This was my first adult experience of responsibility, of dependency, of unconditional affection and all the things that are mixed up in adult/child relationships. I liked the constant stream of consciousness, even if jumping from Irish beef export sales to our Taoiseach Enda Kenny being a muppet to the origins of coffee did take some getting used to. I liked the unfettered displays of emotion – the sulks, the smiles, the rants, the bellylaughs – all spontaneous and pure without thought or agenda. I liked the future talk – what I want to do, what I want to be, where I want to go – as yet devoid of cynicism and not limited by conscious expecations. I liked the fact that everything was possible; if it could be imagined, then it could happen.

Most of all though, I liked the fact that I’m an aunt, not a parent. My responsibility ends here. This time. And yes, he can come again. Next time, I might have a better idea of what I’m doing. I might even be a little more relaxed about it all.

The Visit (2)

We’re still talking. But I’m knackered. His mother told me that he was too like me for comfort and now I’m finally getting a glimpse of what she means.

What would you like for dinner? Doesn’t bother me.
What do you want to do today? I don’t mind.
You hungry? Not really.

I hadn’t realised how challenging it is to have live with someone who is so non-committal but am now realising why I’m living on my own. Man, it’s an effort. And I keep forgetting he’s there. I walk off the tram and have to check to make sure that he’s behind me. I cross the road and double check, too. I leave the supermarket and again, I’m checking bags and boy. Hats off to ye mums and particluarly to ye working mums  and mums of more than one… I don’t know how ye do it.

zoo2Yesterday, we went to the zoo. I’d never been before. It was quite the experience. We went to see the koalas but they were hiding. We saw lumps of fur in a tree and the rest was left to our imagination. We had a minor hiccup and we were all but drafting a letter to whomever is in charge of animals worldwide to tell them how the seals in Budapest Zoo were being abused, living as they do in some shallow inches of water. But after the third check-up when the pool was being refilled, we realised that it had only been drained so that the seals could get their annual check-up. Whew.

Nothing in my lifetime’s education so far has prepared me to combat the earnest intensity of a naive mind.  What comeback is there ‘I’m so sad that the animals are caged up, that the seals have to live in such conditions, that the hippos’ water is so dirty.’ Is it okay for me to be sad, too, or should I be distributing pearls of wisdom and gems of insight? Never was I so happy to see a gopher – to relish the simplicity of a menace whose life’s amibition is to screw up a lawn. Simple stuff. They were happy. Uncomplicatedly happy.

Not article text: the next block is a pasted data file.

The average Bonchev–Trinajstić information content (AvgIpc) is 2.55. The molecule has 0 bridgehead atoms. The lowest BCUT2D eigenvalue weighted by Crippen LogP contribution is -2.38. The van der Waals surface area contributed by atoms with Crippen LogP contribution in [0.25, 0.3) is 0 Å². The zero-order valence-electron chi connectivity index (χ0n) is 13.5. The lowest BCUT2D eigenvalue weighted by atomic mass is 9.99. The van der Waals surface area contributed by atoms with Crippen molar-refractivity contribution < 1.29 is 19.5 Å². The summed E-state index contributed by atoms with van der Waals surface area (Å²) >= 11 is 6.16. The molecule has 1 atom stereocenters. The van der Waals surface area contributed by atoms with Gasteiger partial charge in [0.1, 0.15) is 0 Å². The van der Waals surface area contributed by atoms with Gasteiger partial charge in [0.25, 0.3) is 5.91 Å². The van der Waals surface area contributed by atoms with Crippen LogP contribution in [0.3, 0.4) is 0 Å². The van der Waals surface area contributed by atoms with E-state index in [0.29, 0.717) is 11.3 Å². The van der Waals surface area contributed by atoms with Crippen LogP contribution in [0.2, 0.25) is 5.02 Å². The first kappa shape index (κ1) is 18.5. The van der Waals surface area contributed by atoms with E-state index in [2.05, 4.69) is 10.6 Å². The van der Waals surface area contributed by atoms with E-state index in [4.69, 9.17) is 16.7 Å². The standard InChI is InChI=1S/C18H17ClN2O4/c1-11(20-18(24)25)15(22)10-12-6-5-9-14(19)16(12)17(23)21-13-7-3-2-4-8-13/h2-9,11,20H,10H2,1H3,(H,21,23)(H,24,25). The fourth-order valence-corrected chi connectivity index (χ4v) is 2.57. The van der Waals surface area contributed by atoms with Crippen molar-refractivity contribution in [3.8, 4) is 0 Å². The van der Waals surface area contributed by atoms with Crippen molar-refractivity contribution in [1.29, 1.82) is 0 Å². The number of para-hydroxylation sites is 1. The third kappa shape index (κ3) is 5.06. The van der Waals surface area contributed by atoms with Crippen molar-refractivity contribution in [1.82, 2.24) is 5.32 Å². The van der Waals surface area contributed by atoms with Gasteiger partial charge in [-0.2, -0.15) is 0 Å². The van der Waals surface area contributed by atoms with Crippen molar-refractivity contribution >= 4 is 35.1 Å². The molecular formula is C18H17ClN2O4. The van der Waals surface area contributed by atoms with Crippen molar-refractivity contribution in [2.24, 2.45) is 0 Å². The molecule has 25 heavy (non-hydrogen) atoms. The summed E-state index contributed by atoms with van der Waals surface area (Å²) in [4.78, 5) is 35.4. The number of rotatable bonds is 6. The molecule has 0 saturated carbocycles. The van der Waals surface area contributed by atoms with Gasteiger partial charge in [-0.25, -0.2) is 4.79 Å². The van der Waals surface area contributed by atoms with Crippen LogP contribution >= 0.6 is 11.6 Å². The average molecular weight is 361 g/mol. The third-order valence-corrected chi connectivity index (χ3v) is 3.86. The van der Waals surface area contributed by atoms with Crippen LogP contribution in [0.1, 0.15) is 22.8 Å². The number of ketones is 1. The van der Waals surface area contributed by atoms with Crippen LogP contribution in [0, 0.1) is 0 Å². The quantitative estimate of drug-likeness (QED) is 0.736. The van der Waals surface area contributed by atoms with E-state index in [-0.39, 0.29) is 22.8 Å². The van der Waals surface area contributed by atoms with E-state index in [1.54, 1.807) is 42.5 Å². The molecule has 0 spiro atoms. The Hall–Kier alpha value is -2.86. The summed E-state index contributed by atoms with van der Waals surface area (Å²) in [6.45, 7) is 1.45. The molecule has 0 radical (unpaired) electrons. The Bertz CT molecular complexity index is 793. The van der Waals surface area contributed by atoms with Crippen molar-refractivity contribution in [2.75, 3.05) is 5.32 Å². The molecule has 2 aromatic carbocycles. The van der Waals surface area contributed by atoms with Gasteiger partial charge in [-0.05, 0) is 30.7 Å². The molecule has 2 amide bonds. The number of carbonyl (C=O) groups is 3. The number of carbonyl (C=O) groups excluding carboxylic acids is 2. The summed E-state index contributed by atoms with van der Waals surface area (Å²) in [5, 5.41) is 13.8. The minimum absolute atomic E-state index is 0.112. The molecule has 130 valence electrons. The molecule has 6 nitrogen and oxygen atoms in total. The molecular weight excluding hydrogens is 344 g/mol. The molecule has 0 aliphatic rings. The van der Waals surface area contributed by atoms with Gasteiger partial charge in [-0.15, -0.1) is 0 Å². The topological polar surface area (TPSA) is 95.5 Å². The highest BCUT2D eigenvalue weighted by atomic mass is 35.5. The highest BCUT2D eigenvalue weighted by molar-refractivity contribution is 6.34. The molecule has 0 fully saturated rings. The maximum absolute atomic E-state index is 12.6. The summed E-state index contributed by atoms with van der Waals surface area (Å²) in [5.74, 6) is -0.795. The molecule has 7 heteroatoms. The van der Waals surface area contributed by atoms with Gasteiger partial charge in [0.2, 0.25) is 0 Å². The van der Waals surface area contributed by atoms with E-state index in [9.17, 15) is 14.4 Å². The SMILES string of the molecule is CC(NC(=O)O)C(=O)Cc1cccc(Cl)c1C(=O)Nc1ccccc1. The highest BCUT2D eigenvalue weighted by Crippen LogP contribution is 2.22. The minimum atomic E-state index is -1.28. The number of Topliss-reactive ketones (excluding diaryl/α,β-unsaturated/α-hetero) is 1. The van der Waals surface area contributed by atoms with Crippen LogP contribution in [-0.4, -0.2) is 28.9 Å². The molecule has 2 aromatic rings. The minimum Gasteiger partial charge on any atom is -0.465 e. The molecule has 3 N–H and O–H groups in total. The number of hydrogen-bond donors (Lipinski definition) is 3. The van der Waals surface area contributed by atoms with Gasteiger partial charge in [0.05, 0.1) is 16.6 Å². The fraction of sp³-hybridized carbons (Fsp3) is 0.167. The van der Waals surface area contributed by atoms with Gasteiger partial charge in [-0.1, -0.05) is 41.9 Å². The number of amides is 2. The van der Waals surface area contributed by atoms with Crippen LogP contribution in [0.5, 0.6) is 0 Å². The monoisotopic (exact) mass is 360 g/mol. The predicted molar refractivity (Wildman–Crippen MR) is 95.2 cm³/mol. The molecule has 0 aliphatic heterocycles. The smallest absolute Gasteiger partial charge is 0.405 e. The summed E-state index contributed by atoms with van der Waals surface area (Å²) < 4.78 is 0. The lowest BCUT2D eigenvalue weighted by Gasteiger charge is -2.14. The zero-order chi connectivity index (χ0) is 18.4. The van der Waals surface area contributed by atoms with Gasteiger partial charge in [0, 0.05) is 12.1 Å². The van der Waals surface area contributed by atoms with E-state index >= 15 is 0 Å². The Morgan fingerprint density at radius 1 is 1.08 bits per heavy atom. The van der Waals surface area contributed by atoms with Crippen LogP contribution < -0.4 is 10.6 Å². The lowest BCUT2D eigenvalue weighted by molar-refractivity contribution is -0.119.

We’ve been rating Budapest’s finest bars and cafés on the quality of their hazi limonadé (house lemonade) and five litres in, The Goat Herder café is still on top. I keep forgetting that kids have to eat and eat properly, a sad reflection on my own ‘eat when I’m hungry’ habit. We’ve decided to conquer the world, one cuisine at a time, and last night ate at a fab Vietnamese restaurant on the No. 5 bus route over in Buda. He had squid (and yes, I heard my mother’s voice echo in my head as I mentally thought – ‘Tis far from squid you were reared’). But hey – it’s a different generation.

Today, we went to see the moving statue, a phenomenon I’ve shown to many an adult visitor who were as awed as I was. Him? No. ‘Ah, yes. It moves. But that’s because it’s cut into the stone.’ Ye gods – do kids today know everything?

Mini2Mini3Later we went to Miniversum– a fabulously creative, interactive mini-universe. You push variously coloured buttons to activate lights and motion and then get to spot said same lights and motion. It could be the lights of a cop car flashing on and off or an medic giving CPR or an old lady beating her carpet. All in miniature. Amazing stuff. It was hard to know who was the bigger child – me or him. We spent more than an hour touring the miniature towns in Hungary, Austria, and Germany, trying to outdo each other in unravelling the clues. Well worth ever forint. A must see for anyone who hasn’t yet been. And we’re already planning to go back – again.

Then we went to watch a fencing class. I have a feeling it’s going to be the next ‘thing to do’ and mom and dad, it’ll be expensive – I’m sorry. But not really. I think I’m going to take it up myself in September. I had a few lessons years and years and years ago, long before the gear came with electric extensions and the lights lit up – but I’m seriously considering reconnecting.

Then it was dinner with some younger men – his own age – homemade pasta with a secret family recipe (conquering the world, one cuisine at a time) and home to marinade the cajun chicken he’s cooking for dinner tomorrow night. Those are the perks. Did I say I was knackered?